Time's up! (It's the End of the World As We Know It)
I've been thinking about New Year's resolutions, changed, improvement, etc. - and then I remembered that the world is supposed to end in 2012 -
The 2012 phenomenon comprises a range of eschatological beliefs according to which cataclysmic or transformative events will occur on December 21, 2012. This date is regarded as the end-date of a 5,125-year-long cycle in the Mesoamerican Long Count calendar. Various astronomical alignments and numerological formulae have been proposed as pertaining to this date, though none have been accepted by mainstream scholarship.
A New Age interpretation of this transition is that this date marks the start of time in which Earth and its inhabitants may undergo a positive physical or spiritual transformation, and that 2012 may mark the beginning of a new era. Others suggest that the 2012 date marks the end of the world or a similar catastrophe. Scenarios suggested for the end of the world include the arrival of the next solar maximum, or Earth's collision with a black hole, passing asteroid or a planet called "Nibiru".
"Timewave zero" is a numerological formula that purports to calculate the ebb and flow of "novelty", defined as increase over time in the universe's interconnectedness, or organized complexity. According to Terence McKenna, the universe has a teleological attractor at the end of time that increases interconnectedness, eventually reaching a singularity of infinite complexity in 2012, at which point anything and everything imaginable will occur simultaneously. He conceived this idea over several years in the early to mid-1970s while using psilocybin mushrooms and DMT.
In India, the guru Kalki Bhagavan has promoted 2012 as a "deadline" for human enlightenment since at least 1998. Over 15 million people consider Bhagavan to be the incarnation of the god Vishnu and believe that 2012 marks the end of the Kali Yuga, or degenerate age.
In 2006, author Daniel Pinchbeck popularized New Age concepts about this date in his book 2012: The Return of Quetzalcoatl, linking b'ak'tun 13 to beliefs in crop circles, alien abduction, and personal revelations based on the use of entheogens and mediumship. Pinchbeck claims to discern a "growing realization that materialism and the rational, empirical worldview that comes with it has reached its expiration date ... [w]e're on the verge of transitioning to a dispensation of consciousness that's more intuitive, mystical and shamanic."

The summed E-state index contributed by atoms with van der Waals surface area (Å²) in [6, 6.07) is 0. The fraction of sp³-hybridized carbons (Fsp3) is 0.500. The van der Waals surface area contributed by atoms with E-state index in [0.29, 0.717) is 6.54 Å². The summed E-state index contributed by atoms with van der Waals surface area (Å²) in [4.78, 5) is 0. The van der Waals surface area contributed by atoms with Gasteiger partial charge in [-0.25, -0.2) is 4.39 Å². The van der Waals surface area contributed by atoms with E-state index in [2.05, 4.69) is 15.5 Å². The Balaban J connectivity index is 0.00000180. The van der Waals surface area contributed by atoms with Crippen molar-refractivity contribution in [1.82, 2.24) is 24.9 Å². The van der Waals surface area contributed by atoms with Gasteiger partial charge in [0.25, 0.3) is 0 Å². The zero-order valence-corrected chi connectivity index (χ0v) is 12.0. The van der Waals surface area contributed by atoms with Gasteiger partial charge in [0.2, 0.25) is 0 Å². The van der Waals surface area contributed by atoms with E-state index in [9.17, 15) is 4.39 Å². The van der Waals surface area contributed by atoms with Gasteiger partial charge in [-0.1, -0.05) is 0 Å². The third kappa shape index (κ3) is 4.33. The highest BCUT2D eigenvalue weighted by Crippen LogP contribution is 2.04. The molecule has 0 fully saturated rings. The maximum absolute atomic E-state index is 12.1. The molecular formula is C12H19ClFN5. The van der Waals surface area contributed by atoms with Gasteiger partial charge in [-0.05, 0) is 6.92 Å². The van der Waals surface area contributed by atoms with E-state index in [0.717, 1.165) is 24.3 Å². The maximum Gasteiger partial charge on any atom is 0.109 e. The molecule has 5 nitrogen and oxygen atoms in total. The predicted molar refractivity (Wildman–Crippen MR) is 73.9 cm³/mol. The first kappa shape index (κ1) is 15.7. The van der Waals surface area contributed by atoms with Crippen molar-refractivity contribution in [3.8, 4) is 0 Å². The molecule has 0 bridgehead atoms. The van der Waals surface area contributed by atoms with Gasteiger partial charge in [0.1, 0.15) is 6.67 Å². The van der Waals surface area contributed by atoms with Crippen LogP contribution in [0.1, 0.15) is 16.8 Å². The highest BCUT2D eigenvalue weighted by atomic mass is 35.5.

Beginning in 2000, the small French village of Bugarach, population 189, began receiving visits from "esoterics"—mystic believers who have concluded that the local mountain, Pic de Bugarach, is the ideal location to weather the transformative events of 2012. In 2011, the local mayor, Jean-Pierre Delord, began voicing fears to the international press that the small town would be overwhelmed by an influx of thousands of visitors in 2012, even suggesting he may call in the army.
The 2009 disaster film 2012 was inspired by the phenomenon, and advance promotion prior to its release included a stealth marketing campaign in which TV spots and websites from the fictional "Institute for Human Continuity" called on people to prepare for the end of the world. As these promotions did not mention the film itself, many viewers believed them to be real and contacted astronomers in panic. Although the campaign was heavily criticized, the film became one of the most successful of its year, grossing nearly $770 million worldwide.
No one knows exactly what will happen on Dec. 21, 2012, the day that the Mayan Calendar runs out, but it's safe to say there will be a lot of hype regarding what might happen. And a lot of people could make big bucks by capitalizing on the folks who are concerned enough about perceived threats, real or imagined, to make a change in their life.
Robert Richardson's business, Off Grid Survival, caters to all sorts of survivalists, but admits that he's seen increased traffic as the calendar comes closer to the Mayan Calendar end date. "There is something to it," he said. "It's interesting that strange things are converging -- political tensions, weird weather, economic problems -- but it may all be a self-fullfilling prophecy."
Even if I knew that tomorrow the world would go to pieces, I would still plant my apple tree.
~ Martin Luther